Hard times harden British attitudes
Unfailingly since 1983, Britons have held an annual survey on what Britons are thinking about Britons. This year's results are pretty dramatic, if not disturbing for a nation that is trying to build social cohesion. Dipankar De Sarkar reports.world Updated: Dec 09, 2011 00:22 IST
Unfailingly since 1983, Britons have held an annual survey on what Britons are thinking about Britons. This year's results are pretty dramatic, if not disturbing for a nation that is trying to build social cohesion.
This is what the survey found: 75% agreed the income gap between rich and poor was too large but only 35% thought the government should redistribute wealth. Most Britons - 54% - believed unemployment benefits were too high, compared to 35% in 1983. As many as 63% believed parents who "don't want to work" were responsible for growing child poverty (a family of two adults and two children is poor if it earns less than £352 per week).
Nearly half (45%) opposed new housing, particularly in areas where it was most needed, such as outer London, which typically tends to be home to recently-arrived immigrants.
In 2000, 43% would pay much higher prices for the sake of the environment. This support has now fallen to a mere 26%, with the poorest people most reluctant to save the planet with their cash.
It's hard to tell if we are watching a reincarnation of the 1980s Me-First Thatcherite generation, who would happily kick you off the ladder to anywhere or nowhere in order to secure half a tiny foothold. Is this really something new or is it an expression of much older, individualistic attitudes that are being accentuated by the British recession?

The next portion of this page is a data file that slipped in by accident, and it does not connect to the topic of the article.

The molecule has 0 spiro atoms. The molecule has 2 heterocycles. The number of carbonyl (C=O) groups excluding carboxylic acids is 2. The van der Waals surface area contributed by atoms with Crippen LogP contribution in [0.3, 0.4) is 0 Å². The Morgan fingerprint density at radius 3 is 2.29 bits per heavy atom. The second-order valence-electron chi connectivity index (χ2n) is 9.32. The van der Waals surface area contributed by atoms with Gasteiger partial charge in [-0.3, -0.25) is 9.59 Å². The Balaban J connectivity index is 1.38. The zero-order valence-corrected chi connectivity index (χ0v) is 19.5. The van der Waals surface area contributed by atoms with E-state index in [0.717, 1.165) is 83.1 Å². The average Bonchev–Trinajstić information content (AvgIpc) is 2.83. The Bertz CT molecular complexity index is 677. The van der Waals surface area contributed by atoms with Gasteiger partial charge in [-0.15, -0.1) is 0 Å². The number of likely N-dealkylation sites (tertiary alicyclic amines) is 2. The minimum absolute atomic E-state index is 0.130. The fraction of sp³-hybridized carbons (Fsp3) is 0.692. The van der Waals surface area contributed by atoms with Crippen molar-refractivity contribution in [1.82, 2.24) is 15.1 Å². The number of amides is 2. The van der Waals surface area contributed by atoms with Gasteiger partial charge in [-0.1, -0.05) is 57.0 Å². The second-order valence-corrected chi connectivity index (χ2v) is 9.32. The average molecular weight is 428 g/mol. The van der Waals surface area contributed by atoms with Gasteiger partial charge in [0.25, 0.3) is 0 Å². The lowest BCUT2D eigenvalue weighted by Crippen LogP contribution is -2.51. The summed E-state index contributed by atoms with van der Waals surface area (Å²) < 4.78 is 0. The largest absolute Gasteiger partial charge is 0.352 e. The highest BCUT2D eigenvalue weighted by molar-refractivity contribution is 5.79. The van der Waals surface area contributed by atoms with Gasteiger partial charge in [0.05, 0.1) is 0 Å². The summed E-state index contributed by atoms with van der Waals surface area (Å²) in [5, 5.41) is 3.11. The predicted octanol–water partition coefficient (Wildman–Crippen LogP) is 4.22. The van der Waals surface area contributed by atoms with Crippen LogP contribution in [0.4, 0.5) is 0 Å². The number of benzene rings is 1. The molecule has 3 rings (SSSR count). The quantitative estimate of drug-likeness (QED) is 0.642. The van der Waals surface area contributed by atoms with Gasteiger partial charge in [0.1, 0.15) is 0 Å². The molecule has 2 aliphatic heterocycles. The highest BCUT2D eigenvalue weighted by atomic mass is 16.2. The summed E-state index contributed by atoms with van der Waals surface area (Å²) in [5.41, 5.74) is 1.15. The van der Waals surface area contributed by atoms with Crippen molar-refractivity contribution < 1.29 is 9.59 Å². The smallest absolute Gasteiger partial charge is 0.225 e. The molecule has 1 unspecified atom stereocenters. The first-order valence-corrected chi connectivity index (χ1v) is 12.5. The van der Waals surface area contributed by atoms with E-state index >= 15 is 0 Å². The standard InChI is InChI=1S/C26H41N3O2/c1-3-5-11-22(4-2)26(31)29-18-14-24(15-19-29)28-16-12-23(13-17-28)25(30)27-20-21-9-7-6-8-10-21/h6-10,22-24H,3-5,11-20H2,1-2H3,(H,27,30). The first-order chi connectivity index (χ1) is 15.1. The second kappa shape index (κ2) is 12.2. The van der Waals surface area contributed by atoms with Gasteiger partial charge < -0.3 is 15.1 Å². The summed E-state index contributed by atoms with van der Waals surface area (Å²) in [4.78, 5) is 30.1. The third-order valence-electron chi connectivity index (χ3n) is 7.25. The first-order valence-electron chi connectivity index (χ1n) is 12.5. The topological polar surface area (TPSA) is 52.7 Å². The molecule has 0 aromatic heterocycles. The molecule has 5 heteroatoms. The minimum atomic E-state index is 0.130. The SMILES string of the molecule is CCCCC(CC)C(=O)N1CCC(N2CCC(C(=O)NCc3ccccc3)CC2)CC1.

The context is important: the survey was taken around the time of last year's general elections, in the midst of the recession. There was tremendous rhetoric about immigrants from politicians and in the media. Then the new coalition government twinned its austerity measures with messages about the 'lazy poor.'
A year later, the nation watched in horror as rioting, looting and arson swept across England. It is an important survey - but not just for Britons, who can't afford further social divisions to depress the national mood.
It's also important because it mirrors social attitudes elsewhere. If the average European won't pay for the excesses of bankers and if the British poor are less concerned about saving the planet, then the West ought to lower expectations of climate change action from poorer countries.